History of Orthodontics Part IV

So far, we’ve covered the major precursors to modern orthodontics. We’ve traveled through vast spans of time and have come to the most exciting part: The Father of Modern Orthodontics. (Though the French revolution was pretty exciting, depending on which side you were on.) I’d like to be able to say, “On this date, Dadd E. O’Rthontics slapped a proper pair of braces on a child, called it ‘orthodontics,’ and the world was forever changed.” Alas, it’s not that simple.

Before I continue, I should note that there could not have been a “Mother of Orthodontics,” as women were not allowed to practice medicine at the time. This is a tragedy because, as our patients can attest, women make some of the best orthodontists.

You see, there is quite a bit of debate over who deserves the title “Father of Orthodontics.” Some argue that Christophe-François Delabarre wins the honor for introducing the wire crib, a wire placed directly on the teeth, which was probably the first piece of what we would call “modern day” orthodontics. Others vote for Edward Maynard, the first to use gum elastics to correct improper alignment, or Henry Baker, who combined the methods of his predecessors into what he (so humbly) called the “Baker anchorage.”

But these men, crucial as they were, still belong in the precursor category. In my book, Norman W. Kingsley gets the nod, for the same reason I called Fauchard the Father of Modern Dentistry in Part III. To explain what I mean, we need to take a trip to the barber shop. In my time machine.

As recently as 250 years ago, if you had a tooth problem, you went to the barber. “Physicians” throughout the Middle Ages were educated by and involved with the church, most often as monks, and were banned from getting their hands and/or souls dirty with the bloody work of practicing medicine. Their work was relegated to that most enduring, cushiest of jobs – making recommendations.

So, every task that involved cutting some part of a person fell to the barbers. Besides trimming bangs, they performed surgeries of all kinds, administered bleedings (you know, the semi-annual bloodletting to get rid of the blood that’s gone bad from demons or something), and pulled teeth. Not to bleed a dead horse, but it was a very bloody business. The charming candy-striped pole in front of the local barber shop is a curiously morbid remnant of this history: Red for blood, white for gauze.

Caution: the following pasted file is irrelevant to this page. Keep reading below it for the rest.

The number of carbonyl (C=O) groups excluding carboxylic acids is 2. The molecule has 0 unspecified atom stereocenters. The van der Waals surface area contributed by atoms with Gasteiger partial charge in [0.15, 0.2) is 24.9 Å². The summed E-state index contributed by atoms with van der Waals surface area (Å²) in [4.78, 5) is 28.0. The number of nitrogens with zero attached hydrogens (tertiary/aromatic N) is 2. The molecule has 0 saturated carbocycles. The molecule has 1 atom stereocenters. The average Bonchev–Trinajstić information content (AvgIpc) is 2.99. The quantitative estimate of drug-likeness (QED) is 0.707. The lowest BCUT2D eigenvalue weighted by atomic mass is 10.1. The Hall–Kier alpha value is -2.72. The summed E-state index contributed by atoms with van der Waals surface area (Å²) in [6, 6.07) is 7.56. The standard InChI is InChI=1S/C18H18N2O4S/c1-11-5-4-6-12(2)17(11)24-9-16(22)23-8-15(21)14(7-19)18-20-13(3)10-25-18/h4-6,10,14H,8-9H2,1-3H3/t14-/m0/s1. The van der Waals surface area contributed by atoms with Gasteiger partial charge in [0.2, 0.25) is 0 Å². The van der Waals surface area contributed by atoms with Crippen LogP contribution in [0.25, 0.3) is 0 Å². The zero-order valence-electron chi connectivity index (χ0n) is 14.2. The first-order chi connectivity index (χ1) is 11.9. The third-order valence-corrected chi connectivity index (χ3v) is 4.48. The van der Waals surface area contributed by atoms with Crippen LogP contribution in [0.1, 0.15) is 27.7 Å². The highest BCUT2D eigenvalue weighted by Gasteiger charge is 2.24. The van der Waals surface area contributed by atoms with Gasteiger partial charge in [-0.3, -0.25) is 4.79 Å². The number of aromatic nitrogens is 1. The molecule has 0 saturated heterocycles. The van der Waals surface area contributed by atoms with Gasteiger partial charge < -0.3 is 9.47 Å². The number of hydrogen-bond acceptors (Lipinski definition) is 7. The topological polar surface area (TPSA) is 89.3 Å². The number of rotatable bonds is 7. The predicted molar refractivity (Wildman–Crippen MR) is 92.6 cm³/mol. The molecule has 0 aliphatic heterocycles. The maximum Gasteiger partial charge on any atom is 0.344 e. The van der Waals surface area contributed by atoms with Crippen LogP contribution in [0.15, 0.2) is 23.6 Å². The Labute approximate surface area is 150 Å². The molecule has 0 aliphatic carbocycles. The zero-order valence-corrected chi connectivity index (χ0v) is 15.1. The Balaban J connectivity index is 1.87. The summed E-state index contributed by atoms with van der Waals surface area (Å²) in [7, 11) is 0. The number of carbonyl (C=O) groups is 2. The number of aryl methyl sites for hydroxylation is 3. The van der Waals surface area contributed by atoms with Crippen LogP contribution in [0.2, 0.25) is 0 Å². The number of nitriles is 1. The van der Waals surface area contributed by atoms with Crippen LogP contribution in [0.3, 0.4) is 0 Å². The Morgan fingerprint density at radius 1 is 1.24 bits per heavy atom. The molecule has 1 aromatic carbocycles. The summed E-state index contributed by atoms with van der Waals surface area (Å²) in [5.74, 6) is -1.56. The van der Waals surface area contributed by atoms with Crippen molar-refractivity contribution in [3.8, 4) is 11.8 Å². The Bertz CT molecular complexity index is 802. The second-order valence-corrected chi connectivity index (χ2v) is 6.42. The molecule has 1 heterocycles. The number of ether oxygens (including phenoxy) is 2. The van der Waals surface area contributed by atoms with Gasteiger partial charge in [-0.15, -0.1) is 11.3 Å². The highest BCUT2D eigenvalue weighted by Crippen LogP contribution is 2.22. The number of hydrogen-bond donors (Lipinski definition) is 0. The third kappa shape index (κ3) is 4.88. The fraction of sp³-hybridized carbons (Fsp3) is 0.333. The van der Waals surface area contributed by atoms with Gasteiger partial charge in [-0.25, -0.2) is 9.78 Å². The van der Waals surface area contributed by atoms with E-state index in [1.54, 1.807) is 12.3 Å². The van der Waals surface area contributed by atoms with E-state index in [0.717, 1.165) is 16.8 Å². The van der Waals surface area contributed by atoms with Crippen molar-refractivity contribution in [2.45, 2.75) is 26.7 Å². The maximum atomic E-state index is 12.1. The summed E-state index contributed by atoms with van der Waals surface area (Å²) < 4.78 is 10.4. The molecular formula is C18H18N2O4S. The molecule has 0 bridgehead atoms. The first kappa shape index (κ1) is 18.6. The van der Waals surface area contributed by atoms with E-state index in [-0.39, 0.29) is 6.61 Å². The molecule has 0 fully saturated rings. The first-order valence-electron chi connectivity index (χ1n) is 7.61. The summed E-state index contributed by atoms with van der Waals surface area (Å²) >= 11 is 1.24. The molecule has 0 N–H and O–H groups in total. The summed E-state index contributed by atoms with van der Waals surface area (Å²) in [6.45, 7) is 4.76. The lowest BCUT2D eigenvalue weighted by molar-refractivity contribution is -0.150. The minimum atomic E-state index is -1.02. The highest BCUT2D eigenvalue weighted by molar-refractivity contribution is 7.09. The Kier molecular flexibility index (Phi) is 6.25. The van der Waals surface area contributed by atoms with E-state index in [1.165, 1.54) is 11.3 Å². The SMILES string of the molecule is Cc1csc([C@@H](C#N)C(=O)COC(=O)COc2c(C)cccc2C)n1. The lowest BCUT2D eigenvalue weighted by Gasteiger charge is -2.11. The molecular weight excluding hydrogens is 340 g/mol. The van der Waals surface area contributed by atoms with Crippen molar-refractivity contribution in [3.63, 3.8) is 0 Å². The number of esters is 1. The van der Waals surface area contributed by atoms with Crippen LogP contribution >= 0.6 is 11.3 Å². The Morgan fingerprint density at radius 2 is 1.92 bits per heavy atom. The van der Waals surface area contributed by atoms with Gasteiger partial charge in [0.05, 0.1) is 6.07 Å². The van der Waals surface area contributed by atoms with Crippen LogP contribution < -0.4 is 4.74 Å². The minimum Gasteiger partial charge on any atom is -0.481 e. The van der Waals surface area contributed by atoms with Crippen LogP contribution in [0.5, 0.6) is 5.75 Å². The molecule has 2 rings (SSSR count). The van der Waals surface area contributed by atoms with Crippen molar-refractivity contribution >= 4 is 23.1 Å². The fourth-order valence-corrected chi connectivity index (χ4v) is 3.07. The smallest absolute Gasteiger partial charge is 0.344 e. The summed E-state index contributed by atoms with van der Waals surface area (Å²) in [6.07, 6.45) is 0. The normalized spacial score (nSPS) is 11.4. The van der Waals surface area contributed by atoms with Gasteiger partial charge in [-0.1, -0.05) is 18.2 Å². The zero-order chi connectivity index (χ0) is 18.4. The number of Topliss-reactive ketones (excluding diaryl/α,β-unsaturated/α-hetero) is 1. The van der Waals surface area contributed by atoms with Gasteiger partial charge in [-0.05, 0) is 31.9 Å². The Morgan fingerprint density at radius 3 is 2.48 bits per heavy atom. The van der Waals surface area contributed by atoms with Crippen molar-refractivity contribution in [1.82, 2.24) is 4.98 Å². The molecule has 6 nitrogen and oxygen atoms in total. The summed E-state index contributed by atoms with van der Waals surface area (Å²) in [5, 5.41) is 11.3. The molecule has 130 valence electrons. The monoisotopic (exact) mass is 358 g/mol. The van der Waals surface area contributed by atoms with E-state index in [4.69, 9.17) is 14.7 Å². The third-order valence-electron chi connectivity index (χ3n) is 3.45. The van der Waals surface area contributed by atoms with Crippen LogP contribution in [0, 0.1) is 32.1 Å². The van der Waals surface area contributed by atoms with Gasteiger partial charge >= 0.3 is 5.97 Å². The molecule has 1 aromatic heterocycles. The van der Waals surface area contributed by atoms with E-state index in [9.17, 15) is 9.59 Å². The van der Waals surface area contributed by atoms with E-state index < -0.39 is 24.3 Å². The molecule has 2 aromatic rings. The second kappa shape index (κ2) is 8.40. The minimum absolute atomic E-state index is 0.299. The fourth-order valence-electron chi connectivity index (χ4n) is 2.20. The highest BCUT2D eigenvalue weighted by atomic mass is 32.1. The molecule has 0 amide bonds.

In general, barbers stopped pulling teeth in the mid-18th century. That’s because dentistry had become a specialty (though it’s now considered a branch of medicine), and its practitioners studied and employed treatments beyond the barbers’ let’s-yank-the-sucker-out approach. Important ideas in dentistry had been percolating for more than a century, but Fauchard’s 1721 book made it a specialty. By collecting those ideas and synthesizing them into basic, consistent principles, he fundamentally changed the approach to treatment in a way no individual invention ever could.

Kingsley did the same thing for orthodontics by writing several books on the subject, most notably his “Treatise on Oral Deformities,” the first standard orthodontics textbook. Kingsley’s work is seminal to the profession I love, so I have to support the assertion made in this 1908 article about him:

“Without doubt, he is the Father of Modern Orthodontia. It was Kingsley who first gathered, in the early day, the then scattered knowledge of that subject, and gave us the first book on Orthodontia ever published.”

(1908 was not just a great year for articles about “Modern Orthodontia,” it was a great year for the planet. It was, of course, the year that the shining city of Bexley, OH, was founded!)

And if somehow you’re still not convinced, get this: Kingsley was also a sculptor and a painter, except instead of using paint, he recreated Rembrandts in sepia by blowing fire through a glass pipe.